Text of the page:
Oakland A claim pitcher Sam Selman hasn’t waived the Los Angeles Angels

The Oakland A’s have plenty of spots to fill on their 2022 pitching squad, and now they’ve added one more candidate to the roster.

The relief pitcher claimed by the A’s Sam Selman excluding Angels waivers, the team announced Sunday. He joins Oakland’s 40-man roster, which now has 35 players.

Southpaw Selman has appeared in the majors each of the last three years, but it’s taken him a long time to get there. He was drafted in 2012 by the Royals and waited out his eighth professional season to make his MLB debut, with the Giants in 2019. The following summer he was quite good in a few dozen games for San Francisco, during the shortened pandemic year, and then last July, they traded it to the angels at the deadline.

  • Selman, MLB career: 4.77 ERA, 54⅔ ip, 52 Ks, 27 BB, 7 HR, 4.92 FIP

Those numbers might sell it a bit short. He lit up at Anaheim late last year, but before that he had always been a solid player for the Giants, where his 4.06 ERA was slightly better than the league average (106 ERA +). In 2020 it was even better than that, with powerful peripherals and sharp Statcast marks to match, and it picked up a save along the way.

  • Selman, GFS 2020: 3.72 ERA, 19⅓ ip, 23 Ks, 9 BB, 2 HR, 3.86 FIP, .269 xwOBA

Sadly, he didn’t repeat that success in 2021, especially with the Halos, where his ERA rose to 6.35 and his strikeout rate dropped in 18 games. Now the 31-year-old will be looking to get back on track in another change of scenery.

In terms of hardware, Selman uses two pitches, a four-seam fastball and a slider. The heater averages around 91 mph and has so far hit 93.7 in the majors, while the slider sits at around 80 mph and can do a decent job without bats. In 2020 he used that slider 60% of the time, but last year it dropped to 45% as he relied on the fastball a bit more.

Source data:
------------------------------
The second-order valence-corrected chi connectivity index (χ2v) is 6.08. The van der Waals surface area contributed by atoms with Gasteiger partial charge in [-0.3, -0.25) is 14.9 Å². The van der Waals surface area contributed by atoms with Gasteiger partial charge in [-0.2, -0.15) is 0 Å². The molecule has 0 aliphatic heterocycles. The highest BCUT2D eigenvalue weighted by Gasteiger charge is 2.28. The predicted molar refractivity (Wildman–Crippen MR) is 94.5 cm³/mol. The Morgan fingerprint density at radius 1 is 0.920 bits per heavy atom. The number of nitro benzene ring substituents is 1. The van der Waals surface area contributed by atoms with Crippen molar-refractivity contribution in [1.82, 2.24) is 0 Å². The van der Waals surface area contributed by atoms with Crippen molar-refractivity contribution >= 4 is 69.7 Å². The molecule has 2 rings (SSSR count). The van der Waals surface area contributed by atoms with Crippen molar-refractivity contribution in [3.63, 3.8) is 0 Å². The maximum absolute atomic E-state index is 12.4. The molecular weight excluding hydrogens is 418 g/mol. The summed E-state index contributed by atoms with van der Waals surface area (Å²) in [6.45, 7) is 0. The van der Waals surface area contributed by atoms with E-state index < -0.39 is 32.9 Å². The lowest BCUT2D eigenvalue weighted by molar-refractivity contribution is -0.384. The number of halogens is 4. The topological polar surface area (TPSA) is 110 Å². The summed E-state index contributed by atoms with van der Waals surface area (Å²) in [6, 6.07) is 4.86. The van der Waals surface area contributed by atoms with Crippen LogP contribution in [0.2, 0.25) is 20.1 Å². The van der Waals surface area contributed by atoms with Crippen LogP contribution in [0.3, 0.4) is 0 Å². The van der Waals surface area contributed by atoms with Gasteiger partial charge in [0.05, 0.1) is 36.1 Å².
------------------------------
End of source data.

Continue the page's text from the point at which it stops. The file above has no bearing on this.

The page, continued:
Here is a preview of some videos from 2020:

Some additional excerpts:

Almost all of the information above suggests that Selman is a LOOGY, but whether that’s the case remains to be seen. So far in his small-draw MLB career, his squad splits are even, and they’ve been inconsistent over the last few years in the minors, sometimes showing success against right-handed hitters or left-handed hitters or both. . The smart bet is that he’ll be better against southpaws, but that doesn’t necessarily preclude him from being able to handle a full innings at a time, like he often did for the Giants.

To analyse

Selman is an MLB-caliber left-handed reliever, and the A’s have him for free, from a division rival no less. It suits me well !

Normally, I wouldn’t brag about taking a pitcher from the Angels, but Selman seems to have been a perfectly usable arm for most of the past few years. Not a prepper or anything, but someone you don’t mind having on the depth chart and using in MLB games. Teams need a lot of them, and some teams pay real world resources to get them.

Also, the A’s have been particularly short of southpaws lately, so a new southpaw is a welcome sight. The top left reliever on the depth chart yesterday was Sam Mollexcept for the odd occasion when AJ Puk is healthy, so for now Selman takes over as Oakland’s best in that department. He also has a minor league option left, so he offers some flexibility in the roster if needed.

As for the rest of the bullpen, Lou Trivino and Deolis Guerra remain, although Trivino may still be distributed. Otherwise, it’s wide open, with a growing list of weapons to choose from, but no guarantees anywhere. Domingo Acevedo is back for another try, there are a few young starters who could make more sense in relief, and some prospects are closing in on debuts, as well as a handful of new minor league free agents to try out.

Whether Selman is a contributor or not is almost irrelevant. To build the depth of the bullpen, you go for a dozen Selmans and hope a few of them stay. That said, the real Selman looks like a nifty addition with a reputation for being very helpful, and they got it for free without having to commit to extra pay or trade prospects.

Welcome to Oakland!

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